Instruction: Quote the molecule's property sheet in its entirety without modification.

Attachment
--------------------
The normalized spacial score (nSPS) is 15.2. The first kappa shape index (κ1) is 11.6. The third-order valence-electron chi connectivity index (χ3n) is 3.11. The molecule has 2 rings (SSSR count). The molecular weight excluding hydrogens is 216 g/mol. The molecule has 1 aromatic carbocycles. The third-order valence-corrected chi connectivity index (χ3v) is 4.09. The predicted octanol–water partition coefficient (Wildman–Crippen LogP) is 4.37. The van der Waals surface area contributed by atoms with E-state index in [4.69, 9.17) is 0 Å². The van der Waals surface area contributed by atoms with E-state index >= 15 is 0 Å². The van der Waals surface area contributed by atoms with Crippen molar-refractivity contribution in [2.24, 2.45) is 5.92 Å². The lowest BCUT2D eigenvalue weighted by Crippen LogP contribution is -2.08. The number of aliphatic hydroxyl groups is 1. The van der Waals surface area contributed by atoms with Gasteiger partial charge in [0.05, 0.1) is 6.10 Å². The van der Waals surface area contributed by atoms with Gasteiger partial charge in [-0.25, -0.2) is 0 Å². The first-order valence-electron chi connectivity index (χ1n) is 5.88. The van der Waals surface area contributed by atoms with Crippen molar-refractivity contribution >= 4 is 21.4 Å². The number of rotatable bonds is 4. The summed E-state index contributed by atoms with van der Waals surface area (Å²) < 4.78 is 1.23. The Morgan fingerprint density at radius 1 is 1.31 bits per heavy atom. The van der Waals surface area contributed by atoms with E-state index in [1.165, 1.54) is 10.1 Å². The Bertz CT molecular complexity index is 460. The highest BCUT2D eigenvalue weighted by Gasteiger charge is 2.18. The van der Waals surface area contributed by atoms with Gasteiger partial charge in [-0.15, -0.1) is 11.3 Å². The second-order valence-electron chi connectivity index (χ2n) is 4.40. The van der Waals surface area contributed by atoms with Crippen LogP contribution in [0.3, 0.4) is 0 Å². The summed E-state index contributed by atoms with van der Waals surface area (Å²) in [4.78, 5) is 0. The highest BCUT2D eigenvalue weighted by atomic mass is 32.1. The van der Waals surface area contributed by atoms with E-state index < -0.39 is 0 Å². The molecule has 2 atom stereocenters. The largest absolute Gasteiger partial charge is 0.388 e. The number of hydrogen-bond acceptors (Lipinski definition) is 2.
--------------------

The normalized spacial score (nSPS) is 15.2. The first kappa shape index (κ1) is 11.6. The third-order valence-electron chi connectivity index (χ3n) is 3.11. The molecule has 2 rings (SSSR count). The molecular weight excluding hydrogens is 216 g/mol. The molecule has 1 aromatic carbocycles. The third-order valence-corrected chi connectivity index (χ3v) is 4.09. The predicted octanol–water partition coefficient (Wildman–Crippen LogP) is 4.37. The van der Waals surface area contributed by atoms with E-state index in [4.69, 9.17) is 0 Å². The van der Waals surface area contributed by atoms with E-state index >= 15 is 0 Å². The van der Waals surface area contributed by atoms with Crippen molar-refractivity contribution in [2.24, 2.45) is 5.92 Å². The lowest BCUT2D eigenvalue weighted by Crippen LogP contribution is -2.08. The number of aliphatic hydroxyl groups is 1. The van der Waals surface area contributed by atoms with Gasteiger partial charge in [0.05, 0.1) is 6.10 Å². The van der Waals surface area contributed by atoms with Gasteiger partial charge in [-0.25, -0.2) is 0 Å². The first-order valence-electron chi connectivity index (χ1n) is 5.88. The van der Waals surface area contributed by atoms with Crippen molar-refractivity contribution >= 4 is 21.4 Å². The number of rotatable bonds is 4. The summed E-state index contributed by atoms with van der Waals surface area (Å²) < 4.78 is 1.23. The Morgan fingerprint density at radius 1 is 1.31 bits per heavy atom. The van der Waals surface area contributed by atoms with E-state index in [1.165, 1.54) is 10.1 Å². The Bertz CT molecular complexity index is 460. The highest BCUT2D eigenvalue weighted by Gasteiger charge is 2.18. The van der Waals surface area contributed by atoms with Gasteiger partial charge in [-0.15, -0.1) is 11.3 Å². The second-order valence-electron chi connectivity index (χ2n) is 4.40. The van der Waals surface area contributed by atoms with Crippen LogP contribution in [0.3, 0.4) is 0 Å². The summed E-state index contributed by atoms with van der Waals surface area (Å²) in [4.78, 5) is 0. The highest BCUT2D eigenvalue weighted by atomic mass is 32.1. The van der Waals surface area contributed by atoms with E-state index < -0.39 is 0 Å². The molecule has 2 atom stereocenters. The largest absolute Gasteiger partial charge is 0.388 e. The number of hydrogen-bond acceptors (Lipinski definition) is 2.